Adoptive T cell therapy (ACT) can lead to impressive results but the frequency of success is low. Generally success correlates with persistence ofthe adoptively transferred T cells. Our results indicate that repetitive TCR stimulation, which occurs during ACT leads to activation induced cell death (AICD) of CDS effector cells. Thus AICD may contribute to poor persistence of adoptively transferred T cells. Recently, it has become possible to genetically modify autologous T cells by transduction with a tumor-specific TCR such as the high affinity TIL13S3i TCR central to this application. While little is known about the biology of these genetically modified cells, we show that they also undergo AICD, Thus a feasible translational approach to enhance persistence of genetically modified T cells will be to insert an additional protective gene into the vector expressing the TlL1383i TCR. Therefore, it will be necessary to understand the signal transduction pathways leading to AICD. Our preliminary data identify JNK, p53, and AIF as mediators of AICD in T cells expressing a native TCR. However, similarities and differences between T cells expressing a native vs. a transduced TCR as well as downstream mediators and remain to be elucidated. We will therefore compare AICD and anti-tumor efficacy between T cells natively expressing the TlL1383i (derived from the h3T transgenic model) and T cells that have been transduced with the TlL31S3i TCR. We observed that ROS generation is a common phenomenon associated with AICD and that pharmacological inhibition with ROS scavenger results in protection from cell death without interfering with T cell activation, which places redox regulation at a central point for therapeutic intervention. It is our hypothesis is that genetically enhancing the antioxidant capacity of TIL1383i TCR transduced T cells will lead to specific and sustained protection from AICD thereby increasing persistence, memory pool development and anti-tumor efficacy following adoptive T cell transfer Our aims are:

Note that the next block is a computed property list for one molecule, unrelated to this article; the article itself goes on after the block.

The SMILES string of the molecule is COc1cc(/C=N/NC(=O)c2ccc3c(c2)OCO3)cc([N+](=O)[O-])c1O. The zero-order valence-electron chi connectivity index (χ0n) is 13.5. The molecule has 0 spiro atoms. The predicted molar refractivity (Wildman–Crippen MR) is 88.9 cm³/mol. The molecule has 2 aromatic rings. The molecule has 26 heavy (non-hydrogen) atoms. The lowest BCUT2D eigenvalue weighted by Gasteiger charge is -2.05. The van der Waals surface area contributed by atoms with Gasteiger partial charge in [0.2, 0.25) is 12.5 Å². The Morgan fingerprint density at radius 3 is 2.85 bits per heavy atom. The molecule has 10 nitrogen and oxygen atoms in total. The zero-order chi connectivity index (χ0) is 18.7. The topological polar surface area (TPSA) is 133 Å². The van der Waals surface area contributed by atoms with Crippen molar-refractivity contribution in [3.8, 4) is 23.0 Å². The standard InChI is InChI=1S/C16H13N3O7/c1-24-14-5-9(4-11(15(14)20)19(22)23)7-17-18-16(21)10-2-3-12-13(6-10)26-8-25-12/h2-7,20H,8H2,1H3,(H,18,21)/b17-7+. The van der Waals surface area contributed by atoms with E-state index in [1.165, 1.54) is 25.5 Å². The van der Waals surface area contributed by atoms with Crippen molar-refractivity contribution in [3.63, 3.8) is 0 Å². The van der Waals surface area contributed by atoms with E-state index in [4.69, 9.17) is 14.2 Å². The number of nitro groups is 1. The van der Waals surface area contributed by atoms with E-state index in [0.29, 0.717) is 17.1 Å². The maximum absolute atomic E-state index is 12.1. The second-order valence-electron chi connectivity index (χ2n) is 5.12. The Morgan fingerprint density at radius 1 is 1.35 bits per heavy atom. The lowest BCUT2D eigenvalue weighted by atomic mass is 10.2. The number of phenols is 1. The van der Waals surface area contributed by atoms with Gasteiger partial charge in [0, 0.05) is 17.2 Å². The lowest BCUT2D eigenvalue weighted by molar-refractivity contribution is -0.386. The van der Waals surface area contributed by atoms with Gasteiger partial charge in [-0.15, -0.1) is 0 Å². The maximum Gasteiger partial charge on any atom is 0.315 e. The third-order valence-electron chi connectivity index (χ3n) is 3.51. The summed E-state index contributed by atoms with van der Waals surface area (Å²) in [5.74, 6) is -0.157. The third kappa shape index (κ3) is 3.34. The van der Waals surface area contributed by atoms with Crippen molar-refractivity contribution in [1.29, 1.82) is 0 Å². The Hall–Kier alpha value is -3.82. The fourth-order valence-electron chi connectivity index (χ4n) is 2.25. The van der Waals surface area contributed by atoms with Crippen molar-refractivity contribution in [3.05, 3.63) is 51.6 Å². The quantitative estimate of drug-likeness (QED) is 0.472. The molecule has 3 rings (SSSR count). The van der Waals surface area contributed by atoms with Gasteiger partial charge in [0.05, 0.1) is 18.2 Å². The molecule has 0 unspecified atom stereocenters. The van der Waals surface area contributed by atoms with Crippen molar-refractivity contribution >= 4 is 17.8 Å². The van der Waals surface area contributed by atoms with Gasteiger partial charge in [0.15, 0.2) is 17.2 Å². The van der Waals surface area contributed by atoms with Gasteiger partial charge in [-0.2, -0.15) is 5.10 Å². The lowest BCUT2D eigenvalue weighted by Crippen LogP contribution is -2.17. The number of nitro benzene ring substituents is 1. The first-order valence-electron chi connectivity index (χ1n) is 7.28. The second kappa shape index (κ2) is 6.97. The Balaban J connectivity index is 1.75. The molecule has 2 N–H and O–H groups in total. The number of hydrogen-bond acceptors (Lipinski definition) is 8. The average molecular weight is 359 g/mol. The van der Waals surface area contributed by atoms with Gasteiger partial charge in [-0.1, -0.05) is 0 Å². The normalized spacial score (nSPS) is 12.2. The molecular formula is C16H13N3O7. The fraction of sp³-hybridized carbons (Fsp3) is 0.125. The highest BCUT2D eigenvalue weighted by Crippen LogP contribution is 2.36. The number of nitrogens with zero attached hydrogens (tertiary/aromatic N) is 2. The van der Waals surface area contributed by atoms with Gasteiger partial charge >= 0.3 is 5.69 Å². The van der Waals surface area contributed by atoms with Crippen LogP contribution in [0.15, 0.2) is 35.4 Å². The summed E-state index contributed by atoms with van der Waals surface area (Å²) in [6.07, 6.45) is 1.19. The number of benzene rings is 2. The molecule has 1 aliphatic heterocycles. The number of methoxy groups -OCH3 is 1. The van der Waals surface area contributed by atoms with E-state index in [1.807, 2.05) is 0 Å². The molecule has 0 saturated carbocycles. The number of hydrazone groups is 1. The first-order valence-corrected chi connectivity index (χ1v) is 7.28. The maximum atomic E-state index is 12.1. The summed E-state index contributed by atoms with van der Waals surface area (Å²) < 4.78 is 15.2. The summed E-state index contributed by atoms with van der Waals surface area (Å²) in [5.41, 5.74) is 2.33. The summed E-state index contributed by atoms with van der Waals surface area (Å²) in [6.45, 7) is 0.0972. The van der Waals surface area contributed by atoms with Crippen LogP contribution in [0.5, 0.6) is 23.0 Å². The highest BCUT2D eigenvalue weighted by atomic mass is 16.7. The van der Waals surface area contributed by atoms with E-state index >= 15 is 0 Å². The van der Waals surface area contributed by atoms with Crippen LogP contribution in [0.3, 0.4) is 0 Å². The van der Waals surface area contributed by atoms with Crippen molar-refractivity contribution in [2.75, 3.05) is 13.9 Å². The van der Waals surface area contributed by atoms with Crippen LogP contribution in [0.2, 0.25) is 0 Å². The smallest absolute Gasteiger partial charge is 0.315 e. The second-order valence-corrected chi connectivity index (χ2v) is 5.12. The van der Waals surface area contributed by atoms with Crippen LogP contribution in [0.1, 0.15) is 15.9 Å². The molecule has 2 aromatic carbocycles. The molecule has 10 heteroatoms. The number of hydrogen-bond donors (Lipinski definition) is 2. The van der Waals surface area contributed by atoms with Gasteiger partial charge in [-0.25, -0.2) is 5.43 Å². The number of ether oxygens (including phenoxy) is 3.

Specific Aim 1. To dissect the mechanism of AICD in TCR transduced T cells after repetitive TCR stimulation.
Specific Aim 2. To determine how increasing the antioxidant capacity of TCR transduced T cells impacts, survival, function, and memory development in vitro.
Specific Aim 3. To evaluate how increased antioxidant capacity of adoptively transferred TCR transduced T cells affects their persistence and memory development as well as tumor regression in vivo. Our approach could directly impact ongoing clinical trials, in which genetically modified T cells are used for immunotherapy of melanoma.
Immune cells can be taken from blood, activated outside the patient's body, and re-administered to fight cancer. This type of immunotherapy can lead to impressive results if the administered cells stay alive but in most patients the cells disappear. We are proposing to make the immune T cells more robust and anticipate this will prevent them from dying and that therefore a higher number will be available to fight the cancer.
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